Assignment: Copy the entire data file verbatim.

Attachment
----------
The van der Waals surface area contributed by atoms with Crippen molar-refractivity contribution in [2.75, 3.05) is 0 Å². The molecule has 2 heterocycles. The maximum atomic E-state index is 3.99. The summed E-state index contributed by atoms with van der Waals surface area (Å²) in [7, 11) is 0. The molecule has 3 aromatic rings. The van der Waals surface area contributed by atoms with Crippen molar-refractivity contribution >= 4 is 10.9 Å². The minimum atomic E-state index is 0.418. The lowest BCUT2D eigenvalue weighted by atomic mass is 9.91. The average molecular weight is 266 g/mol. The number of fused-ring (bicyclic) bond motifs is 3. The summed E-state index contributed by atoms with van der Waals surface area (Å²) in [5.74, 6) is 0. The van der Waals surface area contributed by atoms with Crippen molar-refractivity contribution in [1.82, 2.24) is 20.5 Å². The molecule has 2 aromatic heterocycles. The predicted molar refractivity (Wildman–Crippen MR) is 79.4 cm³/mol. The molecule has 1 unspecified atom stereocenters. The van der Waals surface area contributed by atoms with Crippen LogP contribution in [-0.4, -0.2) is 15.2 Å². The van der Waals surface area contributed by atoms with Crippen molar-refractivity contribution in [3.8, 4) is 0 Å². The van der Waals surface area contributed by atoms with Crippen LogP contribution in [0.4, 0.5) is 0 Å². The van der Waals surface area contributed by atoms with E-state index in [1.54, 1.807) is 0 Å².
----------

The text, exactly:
The van der Waals surface area contributed by atoms with Crippen molar-refractivity contribution in [2.75, 3.05) is 0 Å². The molecule has 2 heterocycles. The maximum atomic E-state index is 3.99. The summed E-state index contributed by atoms with van der Waals surface area (Å²) in [7, 11) is 0. The molecule has 3 aromatic rings. The van der Waals surface area contributed by atoms with Crippen molar-refractivity contribution >= 4 is 10.9 Å². The minimum atomic E-state index is 0.418. The lowest BCUT2D eigenvalue weighted by atomic mass is 9.91. The average molecular weight is 266 g/mol. The number of fused-ring (bicyclic) bond motifs is 3. The summed E-state index contributed by atoms with van der Waals surface area (Å²) in [5.74, 6) is 0. The van der Waals surface area contributed by atoms with Crippen molar-refractivity contribution in [1.82, 2.24) is 20.5 Å². The molecule has 2 aromatic heterocycles. The predicted molar refractivity (Wildman–Crippen MR) is 79.4 cm³/mol. The molecule has 1 unspecified atom stereocenters. The van der Waals surface area contributed by atoms with Crippen LogP contribution in [-0.4, -0.2) is 15.2 Å². The van der Waals surface area contributed by atoms with Crippen molar-refractivity contribution in [3.8, 4) is 0 Å². The van der Waals surface area contributed by atoms with Crippen LogP contribution in [0.4, 0.5) is 0 Å². The van der Waals surface area contributed by atoms with E-state index in [1.54, 1.807) is 0 Å².